The northern West Virginia television market geography is unusual, as Monongalia County (including Morgantown) and Preston County are assigned to the Pittsburgh market. Although WDTV has been carried on cable in Morgantown since 1965, none of the Clarksburg–Weston–Fairmont market stations were available on satellite in those counties, as the FCC would not allow satellite providers to carry them. A change in the law removed this restriction; one of the stated goals was to allow "orphan counties" served on satellite only by stations from other states to receive stations from their own state. The Monongalia and Preston County governments petitioned to allow carriage of Clarksburg–Weston–Fairmont market stations, and the market change was granted on February 2, 2018. [6]


Syndicated programming

Syndicated programming on WDTV includes Live with Kelly and Ryan, The Drew Barrymore Show, Entertainment Tonight, Inside Edition, and Judge Judy, among others. The latter four are distributed by CBS Media Ventures.

News operation

WBOY historically leads WDTV in local Nielsen ratings because it operates a news bureau in Morgantown and provides other stations in the West Virginia Media Holdings group with a large amount of sports content relative to West Virginia University. However, in recent years, WDTV has been able to pull ahead in the key demographics for most of their shows, and even beats WBOY in overall viewers at times. In Summer 2005, its newscast operation and commercial production went completely digital using electronic news gathering cameras. The station was also first in West Virginia (and quite possibly the East Coast) to exchange audio and video files through various compression formats and high speed FTP servers.

After acquiring WVFX, WDTV made plans to produce a prime time newscast at 10 on the former. It would be the second time a broadcast has been attempted on the station in its history. In late 2010, the plans became a reality. The show is known as Fox 10 News at 10 and it features the Fox Interactive Media graphics package and music theme. WVFX also simulcasts WDTV's early evening broadcasts on weeknights from 5 until 6:30. This station does not air its weekday morning show for a full two hours unlike most CBS affiliates.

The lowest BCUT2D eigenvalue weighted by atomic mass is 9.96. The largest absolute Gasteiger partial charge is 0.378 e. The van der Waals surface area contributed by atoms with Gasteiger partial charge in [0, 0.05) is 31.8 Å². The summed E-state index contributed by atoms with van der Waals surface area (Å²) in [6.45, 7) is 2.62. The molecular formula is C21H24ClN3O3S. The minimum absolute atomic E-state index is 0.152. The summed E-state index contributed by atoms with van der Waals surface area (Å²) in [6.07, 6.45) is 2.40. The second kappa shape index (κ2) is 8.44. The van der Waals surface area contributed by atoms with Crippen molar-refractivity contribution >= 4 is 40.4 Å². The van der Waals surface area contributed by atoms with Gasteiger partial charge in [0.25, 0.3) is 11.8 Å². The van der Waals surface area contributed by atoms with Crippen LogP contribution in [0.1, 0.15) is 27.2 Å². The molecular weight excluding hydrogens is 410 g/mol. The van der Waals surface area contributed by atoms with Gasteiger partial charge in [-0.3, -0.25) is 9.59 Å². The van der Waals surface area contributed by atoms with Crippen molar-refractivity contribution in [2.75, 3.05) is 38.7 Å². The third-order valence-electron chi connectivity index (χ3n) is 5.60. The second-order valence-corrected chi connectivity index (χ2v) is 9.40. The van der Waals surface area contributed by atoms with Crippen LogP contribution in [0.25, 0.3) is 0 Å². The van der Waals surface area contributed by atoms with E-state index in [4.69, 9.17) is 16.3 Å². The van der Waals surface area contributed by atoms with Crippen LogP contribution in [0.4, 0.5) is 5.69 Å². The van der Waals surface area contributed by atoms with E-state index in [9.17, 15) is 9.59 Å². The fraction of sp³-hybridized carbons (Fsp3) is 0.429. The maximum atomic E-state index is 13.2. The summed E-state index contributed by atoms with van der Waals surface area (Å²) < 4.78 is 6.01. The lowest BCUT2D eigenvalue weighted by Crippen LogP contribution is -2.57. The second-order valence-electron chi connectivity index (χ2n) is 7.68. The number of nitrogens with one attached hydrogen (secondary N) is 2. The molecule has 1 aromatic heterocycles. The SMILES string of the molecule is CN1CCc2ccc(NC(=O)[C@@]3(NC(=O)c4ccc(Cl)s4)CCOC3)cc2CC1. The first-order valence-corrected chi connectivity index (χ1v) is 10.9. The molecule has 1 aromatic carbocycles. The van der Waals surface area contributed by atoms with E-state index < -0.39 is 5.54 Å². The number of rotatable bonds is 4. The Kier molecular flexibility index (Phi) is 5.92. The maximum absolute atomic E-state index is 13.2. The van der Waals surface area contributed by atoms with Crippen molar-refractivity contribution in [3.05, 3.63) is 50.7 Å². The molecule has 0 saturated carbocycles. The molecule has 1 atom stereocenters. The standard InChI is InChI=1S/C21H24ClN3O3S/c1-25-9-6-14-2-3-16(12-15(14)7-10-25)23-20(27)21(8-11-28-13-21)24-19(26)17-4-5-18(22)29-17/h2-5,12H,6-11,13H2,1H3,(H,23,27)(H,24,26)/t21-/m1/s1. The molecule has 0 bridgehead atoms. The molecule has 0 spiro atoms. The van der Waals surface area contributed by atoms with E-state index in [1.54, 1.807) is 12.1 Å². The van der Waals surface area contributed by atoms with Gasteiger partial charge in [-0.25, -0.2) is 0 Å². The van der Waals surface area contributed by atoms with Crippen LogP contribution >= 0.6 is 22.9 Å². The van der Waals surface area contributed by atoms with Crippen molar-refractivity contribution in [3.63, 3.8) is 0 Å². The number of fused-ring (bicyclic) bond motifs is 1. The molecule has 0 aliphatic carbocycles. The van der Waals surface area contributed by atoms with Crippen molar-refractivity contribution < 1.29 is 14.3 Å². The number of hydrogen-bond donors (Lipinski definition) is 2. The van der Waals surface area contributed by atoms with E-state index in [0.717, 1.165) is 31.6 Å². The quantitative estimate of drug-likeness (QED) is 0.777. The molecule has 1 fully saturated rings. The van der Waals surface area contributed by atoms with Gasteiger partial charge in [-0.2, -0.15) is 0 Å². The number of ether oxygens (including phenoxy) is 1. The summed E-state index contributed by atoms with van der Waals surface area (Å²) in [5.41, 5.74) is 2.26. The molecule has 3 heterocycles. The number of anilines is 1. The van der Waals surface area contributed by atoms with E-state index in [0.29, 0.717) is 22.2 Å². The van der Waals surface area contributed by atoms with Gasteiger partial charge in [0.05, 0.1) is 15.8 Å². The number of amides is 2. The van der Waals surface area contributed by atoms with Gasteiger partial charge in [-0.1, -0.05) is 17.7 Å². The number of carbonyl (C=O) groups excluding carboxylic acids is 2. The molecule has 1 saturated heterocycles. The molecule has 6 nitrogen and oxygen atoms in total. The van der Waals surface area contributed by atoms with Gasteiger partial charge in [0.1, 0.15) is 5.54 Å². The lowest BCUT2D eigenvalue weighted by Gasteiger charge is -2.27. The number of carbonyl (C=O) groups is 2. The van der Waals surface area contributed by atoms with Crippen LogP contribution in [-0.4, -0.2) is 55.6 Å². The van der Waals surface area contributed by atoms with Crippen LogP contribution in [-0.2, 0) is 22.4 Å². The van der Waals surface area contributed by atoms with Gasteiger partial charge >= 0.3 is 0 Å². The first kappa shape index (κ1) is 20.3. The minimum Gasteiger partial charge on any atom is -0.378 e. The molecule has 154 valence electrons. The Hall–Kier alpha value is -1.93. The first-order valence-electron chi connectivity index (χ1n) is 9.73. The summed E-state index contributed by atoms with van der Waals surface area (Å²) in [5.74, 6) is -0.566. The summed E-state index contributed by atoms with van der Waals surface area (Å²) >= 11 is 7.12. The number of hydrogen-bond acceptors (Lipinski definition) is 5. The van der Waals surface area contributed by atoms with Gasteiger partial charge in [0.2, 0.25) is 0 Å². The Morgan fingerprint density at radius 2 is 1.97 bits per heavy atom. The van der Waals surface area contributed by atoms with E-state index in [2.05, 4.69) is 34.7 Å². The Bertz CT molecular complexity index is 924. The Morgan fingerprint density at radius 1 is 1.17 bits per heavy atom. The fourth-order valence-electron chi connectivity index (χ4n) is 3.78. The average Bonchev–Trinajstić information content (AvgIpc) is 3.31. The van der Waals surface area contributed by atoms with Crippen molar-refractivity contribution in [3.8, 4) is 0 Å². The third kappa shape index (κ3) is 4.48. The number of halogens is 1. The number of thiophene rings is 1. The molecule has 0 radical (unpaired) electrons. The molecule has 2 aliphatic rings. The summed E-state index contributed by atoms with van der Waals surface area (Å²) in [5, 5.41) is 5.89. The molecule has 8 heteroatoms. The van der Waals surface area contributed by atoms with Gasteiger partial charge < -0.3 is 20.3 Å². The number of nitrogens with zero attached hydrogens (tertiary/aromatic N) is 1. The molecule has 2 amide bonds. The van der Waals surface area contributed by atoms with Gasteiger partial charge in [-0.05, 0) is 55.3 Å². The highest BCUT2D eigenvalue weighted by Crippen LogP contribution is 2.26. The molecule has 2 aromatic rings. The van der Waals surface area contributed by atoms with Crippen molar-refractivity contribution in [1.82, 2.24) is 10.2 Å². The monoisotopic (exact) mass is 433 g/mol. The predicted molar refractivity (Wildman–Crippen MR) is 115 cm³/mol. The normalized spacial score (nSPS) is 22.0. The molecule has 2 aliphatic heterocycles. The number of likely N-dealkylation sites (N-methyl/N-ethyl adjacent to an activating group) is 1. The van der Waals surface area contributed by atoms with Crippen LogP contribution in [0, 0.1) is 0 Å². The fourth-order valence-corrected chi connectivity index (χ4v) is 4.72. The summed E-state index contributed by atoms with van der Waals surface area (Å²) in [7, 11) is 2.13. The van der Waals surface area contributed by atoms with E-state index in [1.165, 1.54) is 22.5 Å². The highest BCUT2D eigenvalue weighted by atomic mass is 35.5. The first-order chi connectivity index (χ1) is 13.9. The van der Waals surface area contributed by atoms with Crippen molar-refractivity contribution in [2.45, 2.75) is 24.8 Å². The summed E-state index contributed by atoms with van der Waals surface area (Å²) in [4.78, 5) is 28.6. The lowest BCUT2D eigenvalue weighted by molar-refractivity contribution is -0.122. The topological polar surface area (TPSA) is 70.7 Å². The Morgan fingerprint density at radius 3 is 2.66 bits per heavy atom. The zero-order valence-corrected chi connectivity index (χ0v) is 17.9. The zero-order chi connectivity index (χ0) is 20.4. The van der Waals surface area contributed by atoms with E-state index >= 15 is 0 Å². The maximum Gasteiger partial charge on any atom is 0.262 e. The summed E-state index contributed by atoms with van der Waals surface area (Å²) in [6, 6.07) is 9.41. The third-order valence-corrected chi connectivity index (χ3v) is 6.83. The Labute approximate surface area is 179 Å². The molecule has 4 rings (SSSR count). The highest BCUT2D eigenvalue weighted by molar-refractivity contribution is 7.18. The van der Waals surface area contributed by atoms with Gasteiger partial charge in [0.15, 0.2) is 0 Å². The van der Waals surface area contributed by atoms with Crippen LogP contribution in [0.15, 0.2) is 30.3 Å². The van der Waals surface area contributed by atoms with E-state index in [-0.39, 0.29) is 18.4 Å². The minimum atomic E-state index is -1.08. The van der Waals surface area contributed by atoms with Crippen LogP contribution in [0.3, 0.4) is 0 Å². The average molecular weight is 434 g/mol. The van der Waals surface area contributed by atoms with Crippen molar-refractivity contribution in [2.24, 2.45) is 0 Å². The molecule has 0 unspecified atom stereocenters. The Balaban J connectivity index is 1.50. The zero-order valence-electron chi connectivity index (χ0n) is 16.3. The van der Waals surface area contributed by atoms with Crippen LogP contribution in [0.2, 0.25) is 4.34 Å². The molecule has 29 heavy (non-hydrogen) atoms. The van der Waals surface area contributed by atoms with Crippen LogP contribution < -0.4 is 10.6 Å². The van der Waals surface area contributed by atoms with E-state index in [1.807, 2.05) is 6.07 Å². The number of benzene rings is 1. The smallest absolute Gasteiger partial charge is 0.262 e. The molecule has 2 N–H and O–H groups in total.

On November 12, 2011, WDTV began airing their news broadcasts in high definition. It makes WDTV the third station in West Virginia to broadcast local news in high definition, following WTAP and WSAZ-TV (which, ironically, are now sister stations of WDTV).

Notable former on-air staff

Technical information


The station's digital signal is multiplexed:

Channel Video Aspect Short name Programming[7]
5.1 1080i 16:9 WDTV-D1 Main WDTV programming / CBS
5.2 480i WDTV-D2 MeTV
5.3 WDTV-D3 Heroes & Icons
5.4 WDTV-D4 Circle

Analog-to-digital conversion

WDTV shut down its analog signal, over VHF channel 5, on June 12, 2009, the official date in which full-power television stations in the United States transitioned from analog to digital broadcasts under federal mandate. The station's digital signal relocated from its pre-transition VHF channel 6 to channel 5.[8][9]

Out-of-market carriage

WDTV is carried as far south as Summersville in the CharlestonHuntington DMA. In the Pittsburgh DMA, it is carried in Morgantown, Markleysburg, Pennsylvania) and Oakland, Maryland. In the Harrisonburg DMA, it is carried in Franklin, Pendleton County.


During the 1970s and possibly into the 1980s, WDTV was once carried in Charleston[10] and surrounding areas. In Charleston, WDTV was available only when WCHS-TV, then the CBS affiliate in the Charleston–Huntington market, did not clear a network program.


  1. ^ a b c "Channel Substitution/Community of License Change". Licensing and Management System. Federal Communications Commission. March 19, 2021. Retrieved March 19, 2021.
  2. ^ "Report & Order", Media Bureau, Federal Communications Commission, 12 May 2022, Retrieved 12 May 2022.
  3. ^ "Gray Buying WDTV-WVFX Clarksburg, WV". TVNewsCheck. May 13, 2016. Retrieved May 13, 2016.
  4. ^ "Application For Consent To Assignment Of Broadcast Station Construction Permit Or License". CDBS Public Access. Federal Communications Commission. May 18, 2016. Retrieved May 19, 2016.
  5. ^ Consummation Notice, CDBS Public Access, Federal Communications Commission, Retrieved 2 May 2017.
  6. ^ "Petitions for Modification of the Satellite Television Markets of WDTV, Weston, West Virginia, and WBOY-TV and WVFX, Clarksburg, West Virginia" (PDF). FCC EDOCS.
  7. ^ RabbitEars TV Query for WDTV
  8. ^ "DTV Tentative Channel Designations for the First and the Second Rounds" (PDF). Retrieved 2012-03-24.
  9. ^ CDBS Print
  10. ^[bare URL]